The n-body benchmark is a straightforward finite-difference integration of Newton’s equations of motion:

\[\mathbf{\ddot{q}}_i = G \sum_{j \neq i} \frac{\mathbf{q}_j - \mathbf{q}_i}{\left\lVert \mathbf{q}_j - \mathbf{q}_i \right\rVert^3} m_j\]

The first thing we notice is that this expression is antisymmetric. The force exerted by object \(i\) on object \(j\) is equal in magnitude but with opposite sign as the force exerted by \(j\) on \(i\). This is reminiscent of the imaginary part of a Hermitian matrix which are so common in linear algebra that library designers came up with a packed storage specifically for them. We are going to use 3 BLAS subroutines that operate on matrices in packed form:

Hermitian rank 1 operation zhpr \(A := \alpha x x^H + A\)
Hermitian matrix-vector multiplication zhpmv \(y := \alpha A x + \beta y\)
Symmetric rank 2 operation dspr2 \(A := \alpha\left(x y^T + y x^T\right)\)

Those names are a bit cryptic because of “the very tight limits of standard Fortran 77 6-character names”. They make sense when you familiarize yourself with the reasonable naming scheme.

We need one more trick before we can leverage these routines to compute \(\mathbf{\ddot{q}}_i\). Let \(x\) and \(y\) be real numbers and \(i^2=-1\):

\[(x-i)\overline{(y-i)} = xy + 1 + i(x-y)\]

This trick suggests we should subtract \(i\) from \(\mathbf{q}_i\) before invoking zhpr with \(\alpha=-2\). This operation initializes \(A_{ij}\) to \(-2\left[q_iq_j + 1 + i\left(q_i - q_j\right)\right]\). The real part of \(A\) contains information to compute \(\left\lVert \mathbf{q}_j - \mathbf{q}_i \right\rVert^2\) when we remember that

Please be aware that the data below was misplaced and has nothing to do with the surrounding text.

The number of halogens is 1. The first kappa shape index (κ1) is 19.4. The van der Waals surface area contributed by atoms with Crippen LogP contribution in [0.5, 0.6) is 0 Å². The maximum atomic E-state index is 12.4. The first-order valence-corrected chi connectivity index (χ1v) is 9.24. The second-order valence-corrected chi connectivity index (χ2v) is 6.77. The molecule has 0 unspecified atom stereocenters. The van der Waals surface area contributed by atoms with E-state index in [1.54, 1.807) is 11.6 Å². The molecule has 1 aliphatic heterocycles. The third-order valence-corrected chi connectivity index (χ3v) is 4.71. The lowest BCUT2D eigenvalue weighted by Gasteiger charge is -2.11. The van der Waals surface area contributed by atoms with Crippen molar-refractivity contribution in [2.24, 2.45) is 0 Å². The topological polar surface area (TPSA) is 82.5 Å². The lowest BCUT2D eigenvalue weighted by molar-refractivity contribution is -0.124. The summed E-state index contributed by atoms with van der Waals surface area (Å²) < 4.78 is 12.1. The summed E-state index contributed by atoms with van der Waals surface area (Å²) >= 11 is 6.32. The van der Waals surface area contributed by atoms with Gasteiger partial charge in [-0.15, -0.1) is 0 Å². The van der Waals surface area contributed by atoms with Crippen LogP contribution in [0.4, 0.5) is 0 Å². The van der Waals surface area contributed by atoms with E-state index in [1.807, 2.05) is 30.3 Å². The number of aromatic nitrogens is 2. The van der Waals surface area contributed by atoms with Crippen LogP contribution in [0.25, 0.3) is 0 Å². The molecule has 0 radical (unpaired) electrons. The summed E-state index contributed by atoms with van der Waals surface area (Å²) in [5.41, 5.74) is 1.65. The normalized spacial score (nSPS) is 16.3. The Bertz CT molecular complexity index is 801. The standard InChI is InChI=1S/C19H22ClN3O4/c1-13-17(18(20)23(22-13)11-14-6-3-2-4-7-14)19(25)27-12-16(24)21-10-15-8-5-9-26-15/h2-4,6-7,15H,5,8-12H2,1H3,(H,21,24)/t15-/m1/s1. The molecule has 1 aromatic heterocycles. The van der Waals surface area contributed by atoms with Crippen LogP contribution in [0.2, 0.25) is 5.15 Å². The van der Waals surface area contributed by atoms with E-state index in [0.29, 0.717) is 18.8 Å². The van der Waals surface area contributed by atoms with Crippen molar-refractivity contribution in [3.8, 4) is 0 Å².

\[-2 xy = (x - y)^2 - x^2 - y^2\]

Solving this equation for \((x-y)^2\) is precisely what dspr2 does when \(\alpha=-½\), \(x_i=\mathbf{q}_i\mathbf{q}^T_i\), and \(y_i=1\). Finally, zhpmv performs the sum over \(j\), seen as the scaled displacement matrix multiplying the mass vector. Pretty clever, uh. All credit goes to Paul Panzer for this amazing stackoverflow answer. Putting it all together, the inner loop to calculate acceleration \(\mathbf{a}\) from positions \(q\) (with no significant memory allocations) looks like

a.real = x
for i in range(3):  # A += α z z*
    zhpr(n, alpha=-2.0, x=a[i], ap=ap[i], overwrite_ap=True)

sum(ap.real, axis=0, out=xxT)
xxT += 6
take(xxT, trid, out=x2)
# A += α (x yᵀ + y xᵀ)
dspr2(n, alpha=-0.5, x=x2, y=ones, ap=xxT, overwrite_ap=True)

sqrt(xxT, out=d)
multiply(xxT, d, out=xxT)
greater(xxT, 0.0, out=where)
divide(ap.imag, xxT, where=where, out=ap.imag)

for i in range(3):  # y = α A x + β y
    zhpmv(n, alpha=0.5, ap=ap[i], x=jm, beta=0.0, y=a[i], overwrite_y=True)

daxpy(a=dt, x=a.real, y=v)  # v += a dt
daxpy(a=dt, x=v, y=x)  # x += v dt

The full program can be found here.


I came across this excellent FORTRAN vs python anecdote a couple of weeks after originally publishing this post. The authors make an important, albeit counterintuitive, point about the strength of high-level languages like python compared to low-level ones like FORTRAN. “By definition, a higher level language will allow more explorations.” Few programmers will completely redesign hundreds or thousands of lines of working FORTRAN or C++. Addressing compiler errors and warnings took long enough that they’re forced to move on to the next deadline. But a few dozen lines of python is a different story. And the REPL even lets you explore different algorithms interactively.

In conclusion, we should be more explicit when we say that a particular programming language is slow. Slow to do what? Let us not conflate iterating in tight inner loops with iterating in the problem domain.

Do it for yourself